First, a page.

poison

The best natural remedies for treating poison ivy rashes

Saturday, July 27, 2013 by: Michael Ravensthorpe
Tags: poison ivy, skin rashes, natural remedies

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Delicious
(NaturalNews) Experienced campers and hikers will be familiar with the unpleasant itching caused by contact with poison ivy, the innocent-looking North American plant with a truly venomous bite. Indeed, many summer camping or hiking trips have been cut short because a team member was afflicted with contact dermatitis - a skin condition caused by an allergen found in poison ivy, urushiol, which produces an extremely itchy rash that can make outdoor excursions a misery for those allergic to it.

While conventional treatments for poison ivy rashes are plentiful, these creams and gels are almost always made from synthetic ingredients that have little appeal to health-minded individuals. So, let's take a look at some natural alternatives instead. Please note that the following treatments can also be used for poison oak and poison sumac rashes.

List of remedies

Firstly, it should be noted that urushiol does not absorb into the skin immediately. If you come into contact with poison ivy and happen to have some rubbing alcohol on you, you can actually wash the affected area with it to prevent an allergic reaction in the first place. However, the majority who weren't prepared for contact and are now suffering the consequences might consider applying one of the following:

Baking soda - A paste comprised of baking soda and water can do wonders for a poison ivy rash. Freshen the application every 2 hours for up to 3 applications per day. You could even take a baking soda bath before retiring to bed.

White vinegar - The efficacy of standard white vinegar to ease itches has been known for centuries. Simply apply it to a cotton ball and gently rub it onto the affected area several times a day.

Aloe vera - That aloe vera is often a central ingredient in anti-itching creams (natural and pharmaceutical) should tell you all you need to know about its anti-inflammatory properties. Applying some natural creams containing aloe vera onto the poison ivy rash will ease its aggressiveness in no time.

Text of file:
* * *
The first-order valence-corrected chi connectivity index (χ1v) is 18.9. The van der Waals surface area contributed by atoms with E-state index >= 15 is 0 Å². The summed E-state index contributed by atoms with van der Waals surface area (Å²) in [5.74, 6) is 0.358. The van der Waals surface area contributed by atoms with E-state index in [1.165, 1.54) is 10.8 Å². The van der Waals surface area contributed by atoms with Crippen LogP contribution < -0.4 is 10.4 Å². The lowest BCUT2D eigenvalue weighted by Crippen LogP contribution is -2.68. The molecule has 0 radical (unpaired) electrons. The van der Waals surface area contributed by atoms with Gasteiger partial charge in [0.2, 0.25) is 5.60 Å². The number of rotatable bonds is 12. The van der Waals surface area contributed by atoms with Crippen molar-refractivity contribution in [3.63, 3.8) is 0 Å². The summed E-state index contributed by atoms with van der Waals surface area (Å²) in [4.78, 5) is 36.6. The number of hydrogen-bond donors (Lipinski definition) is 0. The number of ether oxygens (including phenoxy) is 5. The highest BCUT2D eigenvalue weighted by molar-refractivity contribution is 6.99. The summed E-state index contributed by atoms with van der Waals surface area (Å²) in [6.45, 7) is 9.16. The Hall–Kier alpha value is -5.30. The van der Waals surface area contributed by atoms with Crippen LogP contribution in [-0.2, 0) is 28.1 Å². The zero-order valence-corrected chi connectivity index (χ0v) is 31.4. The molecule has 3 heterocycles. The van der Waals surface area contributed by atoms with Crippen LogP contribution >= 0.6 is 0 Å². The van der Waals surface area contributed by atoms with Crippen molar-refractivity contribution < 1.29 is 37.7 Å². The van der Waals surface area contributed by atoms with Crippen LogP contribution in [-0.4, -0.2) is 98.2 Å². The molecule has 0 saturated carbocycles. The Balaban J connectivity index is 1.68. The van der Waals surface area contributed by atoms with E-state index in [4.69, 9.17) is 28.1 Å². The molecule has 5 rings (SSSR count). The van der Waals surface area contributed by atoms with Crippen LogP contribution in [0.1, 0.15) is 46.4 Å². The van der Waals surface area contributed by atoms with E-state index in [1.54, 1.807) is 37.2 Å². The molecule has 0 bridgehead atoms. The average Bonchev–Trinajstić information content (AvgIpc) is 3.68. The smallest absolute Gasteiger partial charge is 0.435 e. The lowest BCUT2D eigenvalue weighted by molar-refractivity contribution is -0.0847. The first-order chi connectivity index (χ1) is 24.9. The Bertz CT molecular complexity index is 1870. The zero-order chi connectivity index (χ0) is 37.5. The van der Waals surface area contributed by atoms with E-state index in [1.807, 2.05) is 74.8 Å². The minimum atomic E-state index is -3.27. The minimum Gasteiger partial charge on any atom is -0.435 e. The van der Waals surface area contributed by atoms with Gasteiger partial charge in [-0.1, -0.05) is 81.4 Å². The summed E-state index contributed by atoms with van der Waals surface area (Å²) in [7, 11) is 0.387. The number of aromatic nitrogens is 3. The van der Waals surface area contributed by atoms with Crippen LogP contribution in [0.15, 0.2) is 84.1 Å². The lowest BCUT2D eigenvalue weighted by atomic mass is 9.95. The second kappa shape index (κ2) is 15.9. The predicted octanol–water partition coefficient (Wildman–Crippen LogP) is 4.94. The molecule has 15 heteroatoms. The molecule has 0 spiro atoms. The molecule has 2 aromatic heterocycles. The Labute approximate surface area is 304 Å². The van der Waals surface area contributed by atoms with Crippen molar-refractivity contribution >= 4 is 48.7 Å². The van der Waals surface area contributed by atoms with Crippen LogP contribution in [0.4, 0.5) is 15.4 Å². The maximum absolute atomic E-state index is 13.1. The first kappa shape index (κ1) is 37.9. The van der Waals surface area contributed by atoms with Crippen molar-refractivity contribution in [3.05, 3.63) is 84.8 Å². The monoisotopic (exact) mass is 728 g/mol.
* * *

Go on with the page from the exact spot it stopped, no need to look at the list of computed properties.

Oatmeal - It may sound a little eccentric, but an oatmeal bath works wonders for blistered or irritated skin since oatmeal works as a skin protectant.

Banana peels - Rubbing banana peels on rashes is a great way to soothe inflammation, since they contain a large number of antioxidants and minerals that help the skin restore itself naturally.

Potato paste - The soothing effects of potato paste have been known for hundreds of years. Simply mix some white potatoes in a blender and apply the thick paste to the affected area.

Coffee - Because coffee beans contain a powerful anti-inflammatory called chlorogenic acid, a good-quality coffee can soothe a poison ivy rash. Please note, however, that unlike the treatments listed above, little research has been done on coffee and its ability to treat this condition. Therefore, coffee should be considered a last resort remedy.

The importance of preparation

Clearly, most remedies for poison ivy rashes involve ingredients that are easily found around the house, or which are inexpensive to buy. Therefore, if you intend to camp in or hike through an area that contains poison ivy, oak, or sumac, it is a great idea to carry at least one of the above ingredients in your bag, as well as the aforementioned rubbing alcohol to prevent an allergic reaction from the outset. If you prepare in advance for possible contact with these plants, then you reduce the risk of having an adventure ruined because of the persistent and unbearable itching it causes.

Sources for this article include:

http://www.foxnews.com

http://www.motherearthnews.com

http://www.chiff.com

About the author:
Michael Ravensthorpe is an independent writer whose research interests include nutrition, alternative medicine, and bushcraft. He is the creator of the website, Spiritfoods, through which he promotes the world's healthiest foods.

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